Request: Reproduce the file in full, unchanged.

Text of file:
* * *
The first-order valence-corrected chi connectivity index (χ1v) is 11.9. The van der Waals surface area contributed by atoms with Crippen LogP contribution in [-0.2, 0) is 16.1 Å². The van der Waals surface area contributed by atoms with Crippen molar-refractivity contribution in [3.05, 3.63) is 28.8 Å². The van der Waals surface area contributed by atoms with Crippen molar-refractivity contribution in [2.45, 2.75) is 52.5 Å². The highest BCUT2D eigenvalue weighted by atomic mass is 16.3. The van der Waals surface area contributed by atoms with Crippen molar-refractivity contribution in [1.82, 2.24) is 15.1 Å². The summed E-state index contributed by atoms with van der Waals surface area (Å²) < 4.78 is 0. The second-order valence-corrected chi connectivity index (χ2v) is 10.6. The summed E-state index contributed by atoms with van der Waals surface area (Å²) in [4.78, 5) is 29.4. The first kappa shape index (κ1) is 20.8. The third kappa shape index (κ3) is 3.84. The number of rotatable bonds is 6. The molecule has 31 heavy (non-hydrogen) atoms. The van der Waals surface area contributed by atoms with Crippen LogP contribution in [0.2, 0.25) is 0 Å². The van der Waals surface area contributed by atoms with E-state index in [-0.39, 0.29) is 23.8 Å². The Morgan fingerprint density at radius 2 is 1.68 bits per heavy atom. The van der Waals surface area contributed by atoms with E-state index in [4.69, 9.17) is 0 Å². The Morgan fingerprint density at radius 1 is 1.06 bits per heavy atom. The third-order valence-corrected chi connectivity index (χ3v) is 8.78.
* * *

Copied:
The first-order valence-corrected chi connectivity index (χ1v) is 11.9. The van der Waals surface area contributed by atoms with Crippen LogP contribution in [-0.2, 0) is 16.1 Å². The van der Waals surface area contributed by atoms with Crippen molar-refractivity contribution in [3.05, 3.63) is 28.8 Å². The van der Waals surface area contributed by atoms with Crippen molar-refractivity contribution in [2.45, 2.75) is 52.5 Å². The highest BCUT2D eigenvalue weighted by atomic mass is 16.3. The van der Waals surface area contributed by atoms with Crippen molar-refractivity contribution in [1.82, 2.24) is 15.1 Å². The summed E-state index contributed by atoms with van der Waals surface area (Å²) < 4.78 is 0. The second-order valence-corrected chi connectivity index (χ2v) is 10.6. The summed E-state index contributed by atoms with van der Waals surface area (Å²) in [4.78, 5) is 29.4. The first kappa shape index (κ1) is 20.8. The third kappa shape index (κ3) is 3.84. The number of rotatable bonds is 6. The molecule has 31 heavy (non-hydrogen) atoms. The van der Waals surface area contributed by atoms with Crippen LogP contribution in [0.2, 0.25) is 0 Å². The van der Waals surface area contributed by atoms with E-state index in [-0.39, 0.29) is 23.8 Å². The Morgan fingerprint density at radius 2 is 1.68 bits per heavy atom. The van der Waals surface area contributed by atoms with E-state index in [4.69, 9.17) is 0 Å². The Morgan fingerprint density at radius 1 is 1.06 bits per heavy atom. The third-order valence-corrected chi connectivity index (χ3v) is 8.78.